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Diabetes

Created: 27/4/2004
 
  • Multi-system disease severity related to blood sugar control
  • 2% prevalence
  • Absence of insulin: type I
  • Older patients with some insulin (obese): type II. Usually treated with oral hypoglycaemic agents
  • Surgery related to the complications: sepsis, skin ulceration, peripheral vascular disease

Complications

  • Vascular: ischaemic heart disease and cerebrovascular complications. Hypotension poorly tolerated
  • Hypertension: strongest correlate of autonomic neuropathy. Autonomic neuropathy may result in sudden tachycardia with hypotension and cardiac arrest. Also causes delayed gastric emptying and risk of aspiration
  • Cardiomyopathy: leading to left ventricular dysfunction
  • Nephropathy: increased risk of renal failure and microalbuminaemia
  • Infection: sepsis is a major cause of perioperative morbidity
  • Respiratory system: decreased forced expiratory volume in one second and forced
    vital capacity, higher incidence of chest infections and chronic obstructive
    airways disease, particularly in obese patients
  • Retinopathy: high risk of vitreous haemorrhage during hypertensive procedures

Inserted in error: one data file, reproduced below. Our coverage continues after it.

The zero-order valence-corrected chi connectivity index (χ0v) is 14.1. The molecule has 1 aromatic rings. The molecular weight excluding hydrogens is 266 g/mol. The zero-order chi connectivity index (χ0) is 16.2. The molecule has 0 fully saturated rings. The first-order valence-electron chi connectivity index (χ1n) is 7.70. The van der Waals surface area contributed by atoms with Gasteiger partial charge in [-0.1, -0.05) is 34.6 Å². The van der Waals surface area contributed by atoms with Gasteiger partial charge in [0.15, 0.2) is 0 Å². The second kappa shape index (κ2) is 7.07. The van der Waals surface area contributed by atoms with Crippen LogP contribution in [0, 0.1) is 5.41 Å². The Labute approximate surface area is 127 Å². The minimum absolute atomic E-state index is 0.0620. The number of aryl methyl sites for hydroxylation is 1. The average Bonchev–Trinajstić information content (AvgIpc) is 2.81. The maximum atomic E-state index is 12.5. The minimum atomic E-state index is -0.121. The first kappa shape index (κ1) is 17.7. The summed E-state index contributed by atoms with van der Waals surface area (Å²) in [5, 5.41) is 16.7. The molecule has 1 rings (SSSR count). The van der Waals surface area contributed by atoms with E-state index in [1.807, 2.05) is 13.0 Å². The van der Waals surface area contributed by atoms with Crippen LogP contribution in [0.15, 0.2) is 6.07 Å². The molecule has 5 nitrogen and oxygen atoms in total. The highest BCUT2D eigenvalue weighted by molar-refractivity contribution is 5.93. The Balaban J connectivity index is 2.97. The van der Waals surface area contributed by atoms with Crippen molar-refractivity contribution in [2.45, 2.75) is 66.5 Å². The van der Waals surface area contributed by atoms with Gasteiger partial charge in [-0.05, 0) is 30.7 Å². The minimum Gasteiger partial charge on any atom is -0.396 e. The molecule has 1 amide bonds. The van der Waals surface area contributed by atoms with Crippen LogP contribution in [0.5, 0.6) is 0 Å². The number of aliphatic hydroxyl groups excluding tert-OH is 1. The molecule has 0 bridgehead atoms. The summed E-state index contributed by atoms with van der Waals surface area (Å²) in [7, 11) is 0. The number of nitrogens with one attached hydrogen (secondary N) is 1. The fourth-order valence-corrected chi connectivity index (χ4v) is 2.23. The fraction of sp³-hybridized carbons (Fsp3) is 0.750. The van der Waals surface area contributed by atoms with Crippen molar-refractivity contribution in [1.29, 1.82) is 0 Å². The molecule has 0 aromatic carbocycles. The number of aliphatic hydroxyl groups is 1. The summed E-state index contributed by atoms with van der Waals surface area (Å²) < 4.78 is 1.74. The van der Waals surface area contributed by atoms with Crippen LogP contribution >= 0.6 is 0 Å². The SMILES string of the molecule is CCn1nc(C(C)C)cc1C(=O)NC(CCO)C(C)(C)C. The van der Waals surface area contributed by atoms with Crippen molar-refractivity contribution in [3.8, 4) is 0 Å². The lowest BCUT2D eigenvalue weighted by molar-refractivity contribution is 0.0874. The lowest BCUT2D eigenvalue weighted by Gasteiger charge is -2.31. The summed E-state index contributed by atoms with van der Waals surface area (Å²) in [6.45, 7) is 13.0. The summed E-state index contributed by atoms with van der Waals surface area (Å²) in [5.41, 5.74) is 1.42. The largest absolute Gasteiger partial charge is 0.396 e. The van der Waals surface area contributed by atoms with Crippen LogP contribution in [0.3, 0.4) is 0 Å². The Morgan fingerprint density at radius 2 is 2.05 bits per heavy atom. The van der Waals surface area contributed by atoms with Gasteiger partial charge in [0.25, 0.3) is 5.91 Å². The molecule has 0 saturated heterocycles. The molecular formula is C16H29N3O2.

• Medical conditions: hyperpituitarism, hyperthyroidism, obesity, stress, pregnancy
  • Drugs causing diabetes: corticosteroids

Assessment

  • Assess diabetic control - delay surgery in poorly controlled patients, unless life saving
  • Orthostatic hypotension and reduced heart rate in response to Valsalva manoevre suggest autonomic neuropathy
  • Major surgery: insulin, glucose, potassium
  • Type I patients: no long-acting insulin but should be managed on subcutaneous or sliding scale
  • Type II minor surgery: omit morning oral hypoglycaemic agent and measure BM regularly
  • Ideally, these patients should be first on the surgical list

Diabetic ketoacidosis

  • Large volume resuscitation with normal saline
  • IV insulin infusion administered according to a sliding scale
  • Central venous line, urine output, acidosis, BM and potassium measured hourly
  • Large amounts of potassium can be needed
  • Allow surgery once biochemical improvement
  • Some surgical conditions need to be treated to allow control

Conduct

  • Gastric stasis: rapid sequence induction is necessary
  • Avoid lactate containing solutions such as Hartmann's (lactate is converted to bicarbonate)
  • Regional technique?? (document neuropathy)
  • Avoid hypotension and myocardial depression
  • BM 7-10 mmol/L
  • Mild hyperventilation may be beneficial

Postoperative phase

  • Continue monitoring of BM

ArticleDate:20040427
SiteSection: Article
 
   
    
                                            
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